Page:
We also regulate the consultation practices of mobile carriers with local councils and other authorities in relation to deployment of 5G networks and small cells.

With a more expansive 5G rollout imminent, we will prioritise compliance activity in regard to EME standards and code obligations.

Telecommunications scams is our fourth compliance priority.

Complaint data and our research shows that consumers are frustrated about the level of unsolicited communications in Australia, especially ‘scams’. The impact of scams can be severe, especially where aggressive marketing activity targets people in vulnerable circumstances and when communications are used to facilitate illegal and fraudulent scams.

The telephone remains the preferred contact method of scammers. In 2018, 46.8% of scam reports to the ACCC concerned phone calls. Throughout 2019, we worked closely with the ACCC and the Australian Cyber Security Centre through our Scam Technology Project, looking at ways to fight phone scams.

The action plan flowing out of that project has seen new rules to combat mobile number porting fraud. A new industry code currently out for consultation will further strengthen the regulatory framework to effectively deal with the risk of scams.

We will be prioritising enforcement of these new rules to protect Australian consumers. 

Our fifth compliance priority is unsolicited communications from financial services marketing.

Beyond scams, the ACMA continues its efforts to combat illegal marketing through unsolicited communications. In the last 18 months, businesses have paid over $1.1 million in infringement notice penalties. We’ve also taken two solar marketers to court and accepted six court enforceable undertakings.

Complaints about financial services marketing remain high across both spam and telemarketing. It’s our highest telemarketing complaint category behind scams. Financial services marketing has the potential for serious consumer harm, particularly for vulnerable consumers. We will, therefore, pursue illegal marketing for financial services, including where financial service businesses outsource marketing to third parties.

Online casinos targeting Australians is our sixth compliance priority.

Since 2017, the ACMA has taken numerous actions to successfully disrupt illegal offshore gambling activity, with over 90 operators exiting the Australian market since the ACMA started enforcing the new laws. We use a range of tools to get results, including investigations, disrupting supply chains, referring operators to Home Affairs Movement Alert List and requesting ISPs to block illegal sites.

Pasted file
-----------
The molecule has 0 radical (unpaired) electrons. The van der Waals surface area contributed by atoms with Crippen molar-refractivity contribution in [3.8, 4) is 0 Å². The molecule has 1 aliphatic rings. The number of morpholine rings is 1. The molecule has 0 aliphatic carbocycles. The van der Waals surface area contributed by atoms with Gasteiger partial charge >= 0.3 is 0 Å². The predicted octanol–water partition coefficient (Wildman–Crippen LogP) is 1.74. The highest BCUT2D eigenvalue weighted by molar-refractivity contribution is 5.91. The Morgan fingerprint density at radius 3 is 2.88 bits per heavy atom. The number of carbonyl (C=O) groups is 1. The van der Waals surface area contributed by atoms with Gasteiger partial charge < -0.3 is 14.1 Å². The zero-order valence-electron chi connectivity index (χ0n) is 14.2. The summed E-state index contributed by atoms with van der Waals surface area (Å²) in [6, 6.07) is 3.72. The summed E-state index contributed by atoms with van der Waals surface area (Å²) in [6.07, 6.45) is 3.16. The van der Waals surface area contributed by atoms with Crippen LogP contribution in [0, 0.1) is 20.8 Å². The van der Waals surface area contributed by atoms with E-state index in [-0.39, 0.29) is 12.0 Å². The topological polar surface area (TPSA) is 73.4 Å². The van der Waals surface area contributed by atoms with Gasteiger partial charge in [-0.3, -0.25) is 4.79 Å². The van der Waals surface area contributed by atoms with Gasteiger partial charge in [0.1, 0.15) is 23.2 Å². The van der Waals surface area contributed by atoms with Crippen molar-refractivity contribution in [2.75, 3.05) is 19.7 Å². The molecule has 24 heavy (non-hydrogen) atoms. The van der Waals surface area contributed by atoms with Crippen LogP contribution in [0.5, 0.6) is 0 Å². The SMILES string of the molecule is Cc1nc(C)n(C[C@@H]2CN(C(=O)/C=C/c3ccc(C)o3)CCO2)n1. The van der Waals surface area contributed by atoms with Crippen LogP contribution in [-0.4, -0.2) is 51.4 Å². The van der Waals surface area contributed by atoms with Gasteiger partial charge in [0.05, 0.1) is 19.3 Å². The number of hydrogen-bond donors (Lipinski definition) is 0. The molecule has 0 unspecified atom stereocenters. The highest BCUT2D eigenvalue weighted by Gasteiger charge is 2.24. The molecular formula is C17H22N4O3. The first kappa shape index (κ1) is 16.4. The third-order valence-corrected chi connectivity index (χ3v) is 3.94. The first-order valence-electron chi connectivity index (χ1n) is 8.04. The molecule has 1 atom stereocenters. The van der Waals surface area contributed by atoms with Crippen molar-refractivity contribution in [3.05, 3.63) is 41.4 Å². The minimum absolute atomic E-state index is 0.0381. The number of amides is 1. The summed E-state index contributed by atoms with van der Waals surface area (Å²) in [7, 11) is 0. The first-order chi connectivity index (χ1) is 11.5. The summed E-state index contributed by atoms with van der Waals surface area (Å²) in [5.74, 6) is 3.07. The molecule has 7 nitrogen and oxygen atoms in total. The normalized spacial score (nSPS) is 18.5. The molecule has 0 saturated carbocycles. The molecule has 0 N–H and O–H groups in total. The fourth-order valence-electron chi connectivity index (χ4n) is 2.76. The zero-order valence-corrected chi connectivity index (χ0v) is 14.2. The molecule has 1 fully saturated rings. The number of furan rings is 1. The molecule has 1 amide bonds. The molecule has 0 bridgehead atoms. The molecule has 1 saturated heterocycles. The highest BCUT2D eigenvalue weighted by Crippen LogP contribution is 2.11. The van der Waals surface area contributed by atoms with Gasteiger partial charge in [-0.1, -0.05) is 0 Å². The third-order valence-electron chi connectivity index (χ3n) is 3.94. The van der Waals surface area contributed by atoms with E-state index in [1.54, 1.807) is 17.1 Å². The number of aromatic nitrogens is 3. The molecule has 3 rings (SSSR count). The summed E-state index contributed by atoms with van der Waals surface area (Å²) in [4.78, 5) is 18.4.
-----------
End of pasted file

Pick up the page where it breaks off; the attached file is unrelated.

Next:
To date, we have requested 25 illegal sites to be blocked with more to come.

I would also like to take this opportunity to thank telcos for their continued cooperation in blocking illegal gambling sites to protect Australians.

Despite these successes a significant number of operators, mainly offering online casino-style services continue to target Australians. Some estimates suggest that these illegal casinos annually lead to millions of dollars in illegal online gambling expenditure.

In the face of this illegal activity, online casinos that target Australians will be a compliance priority for 2020.

Our seventh and last compliance priority is focused on interference.

A core activity for the ACMA is to manage the allocation and use of radiocommunications spectrum to minimise interference between one use of spectrum and another. Pleasingly, complaints of interference have declined year-on-year over the past five years, as a result of advances in technology and improved methods to diagnose and resolve interference.

Even with these improvements, the ACMA remains active in managing interference and will continue to engage with the broad range of spectrum users and industries in its ongoing efforts.

We have identified two key areas often associated with complaints and risk of interference that will be a compliance priority in 2020–21. These are:

  • unlicensed mobile phone repeaters often purchased online from overseas that continue to result in interference of mobile networks, and
  • interference caused in the construction and resources industry that exposes safety risks.

You can read about our compliance priorities and the activities we intend to undertake to address them on our website.

I would remind you though that our annual compliance priorities do not take away the importance of other ongoing priorities and major projects. Specific matters can emerge at any time that demand a response in a compliance and enforcement context—that is unaffected by the identification of annual compliance priorities.


In conclusion, I would like to reiterate that we are aware of the pressures on the sector to keep Australia connected and open for business during extraordinary times. 

We are also aware that where your networks, systems and processes fail, there are real and often serious impacts for consumers.

We will continue to work with the telco industry to achieve the best outcomes for industry and Australian consumers.

I thank CommsDay for the opportunity to announce the ACMA’s compliance priorities for the coming financial year and I hope to see you all in person at the event later in the year.

Thank you.